- Posted April 8, 2016
Special Needs Trusts
I’ve found there is a lot of discussion around special needs trusts, and it runs the gamut from families having never heard of one to families thinking the trust is the ultimate solution. Trusts, in general, are designed to fit specific circumstances – special needs trusts are no different. There are several types of special needs trusts, and picking the correct one is extremely important. It’s also important to consider who is managing your money, my general opinion is family members shouldn’t be Trustees – and I’ll explain why in more detail in a bit. The biggest advantage to using a special needs trust is the ability to maintain social security and Medicaid eligibility, despite having greater than $2,000 of assets.
What is a Trust
Webster defines a trust fund as “money that belongs to one person but is legally held or managed by another person or by an organization”. Breaking this down, the person the money belongs to is the “beneficiary”. The person or organization holding and/or managing the money is the “trustee”. The person(s) or organization(s) who provide the money is the “grantor”. There may be also be a “primary representative”, somebody who represents the beneficiary and is authorized to make requests for money (disbursements) from the trustee; and a “remainderman”, somebody who receives benefits after the beneficiary passes away.
Types of Trusts
Let’s discuss the types of Special Needs trusts that are out there, and when it may be appropriate to use them. The trust I think most comes to mind is a third-party special needs trust. This is a trust set-up using assets from somebody other than the individual with special needs for their benefit. The other types of trust is a first-party special needs trust and a pooled trust. Let’s explore in more detail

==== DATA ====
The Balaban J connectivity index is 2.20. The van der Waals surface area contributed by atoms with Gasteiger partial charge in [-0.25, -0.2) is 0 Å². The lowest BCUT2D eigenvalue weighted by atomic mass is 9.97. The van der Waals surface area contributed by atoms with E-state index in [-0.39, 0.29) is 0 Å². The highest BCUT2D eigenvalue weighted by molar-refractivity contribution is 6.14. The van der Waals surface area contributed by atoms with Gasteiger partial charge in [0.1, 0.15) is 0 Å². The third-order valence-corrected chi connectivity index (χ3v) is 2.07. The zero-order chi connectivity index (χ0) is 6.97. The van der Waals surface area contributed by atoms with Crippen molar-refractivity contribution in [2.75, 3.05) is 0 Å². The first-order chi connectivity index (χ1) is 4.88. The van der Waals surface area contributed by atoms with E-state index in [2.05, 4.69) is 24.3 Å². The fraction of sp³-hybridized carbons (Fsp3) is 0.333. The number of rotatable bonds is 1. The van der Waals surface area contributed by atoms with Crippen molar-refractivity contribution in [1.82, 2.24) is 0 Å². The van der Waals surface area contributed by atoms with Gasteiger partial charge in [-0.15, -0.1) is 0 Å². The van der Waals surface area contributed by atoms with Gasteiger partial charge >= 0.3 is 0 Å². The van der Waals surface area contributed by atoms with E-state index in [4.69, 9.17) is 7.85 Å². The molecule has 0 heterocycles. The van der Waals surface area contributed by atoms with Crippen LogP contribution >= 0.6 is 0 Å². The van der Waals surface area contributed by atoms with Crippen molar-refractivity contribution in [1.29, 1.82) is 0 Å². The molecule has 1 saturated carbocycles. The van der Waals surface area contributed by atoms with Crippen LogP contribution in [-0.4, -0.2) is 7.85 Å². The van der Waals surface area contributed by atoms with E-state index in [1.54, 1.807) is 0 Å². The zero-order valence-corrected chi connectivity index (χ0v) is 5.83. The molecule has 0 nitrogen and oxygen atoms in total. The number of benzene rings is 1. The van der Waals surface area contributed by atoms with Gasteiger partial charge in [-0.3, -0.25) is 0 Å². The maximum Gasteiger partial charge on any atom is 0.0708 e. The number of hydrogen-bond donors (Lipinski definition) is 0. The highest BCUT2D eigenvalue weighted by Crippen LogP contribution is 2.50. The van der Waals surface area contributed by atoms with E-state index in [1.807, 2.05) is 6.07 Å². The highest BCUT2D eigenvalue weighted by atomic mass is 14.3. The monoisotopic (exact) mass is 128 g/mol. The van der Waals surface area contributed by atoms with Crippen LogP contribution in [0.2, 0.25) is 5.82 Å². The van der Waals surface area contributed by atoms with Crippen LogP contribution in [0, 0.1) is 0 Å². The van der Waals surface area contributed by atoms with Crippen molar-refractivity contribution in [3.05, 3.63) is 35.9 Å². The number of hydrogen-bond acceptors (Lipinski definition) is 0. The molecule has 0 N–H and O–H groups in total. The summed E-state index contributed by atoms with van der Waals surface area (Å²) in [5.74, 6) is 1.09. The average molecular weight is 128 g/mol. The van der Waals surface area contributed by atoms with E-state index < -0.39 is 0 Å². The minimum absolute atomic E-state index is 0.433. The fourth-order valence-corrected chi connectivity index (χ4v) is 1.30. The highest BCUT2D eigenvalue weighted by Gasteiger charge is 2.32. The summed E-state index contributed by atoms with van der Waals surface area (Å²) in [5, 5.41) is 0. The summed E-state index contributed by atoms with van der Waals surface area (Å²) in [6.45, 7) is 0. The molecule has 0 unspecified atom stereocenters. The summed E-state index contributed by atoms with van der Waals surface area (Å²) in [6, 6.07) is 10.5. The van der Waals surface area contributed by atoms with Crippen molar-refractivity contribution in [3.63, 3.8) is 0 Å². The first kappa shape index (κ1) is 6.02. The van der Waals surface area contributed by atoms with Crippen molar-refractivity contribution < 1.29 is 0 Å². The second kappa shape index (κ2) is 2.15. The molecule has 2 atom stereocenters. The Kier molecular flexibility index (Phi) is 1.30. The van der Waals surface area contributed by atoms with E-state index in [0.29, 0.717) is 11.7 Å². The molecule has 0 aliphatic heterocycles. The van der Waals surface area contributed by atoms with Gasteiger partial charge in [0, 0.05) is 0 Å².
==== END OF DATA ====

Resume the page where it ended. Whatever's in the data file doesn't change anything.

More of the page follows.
A third-party trust can be established by anybody on behalf of somebody else, really the only limit is it cannot be created using the beneficiary’s assets. So if grandparents want to pay for all their grandchildren to go to college, but one grandchild is unlikely to because of disabilities, they may put the money into a third-party special needs trust for that child. However, if an individual with a disability comes into money – perhaps a structured settlement because of a malpractice suit, or they were designated as beneficiaries in a life insurance policy; they can not create a third-party trust.
This is where a first-party trust is utilized. If an individual has more than $2,000 (as of 2016) of resources they run the risk of losing eligibility for Social Security and Medicaid. As the person with Special Needs accumulates resources, they would put the extra into a special needs trust for their benefit.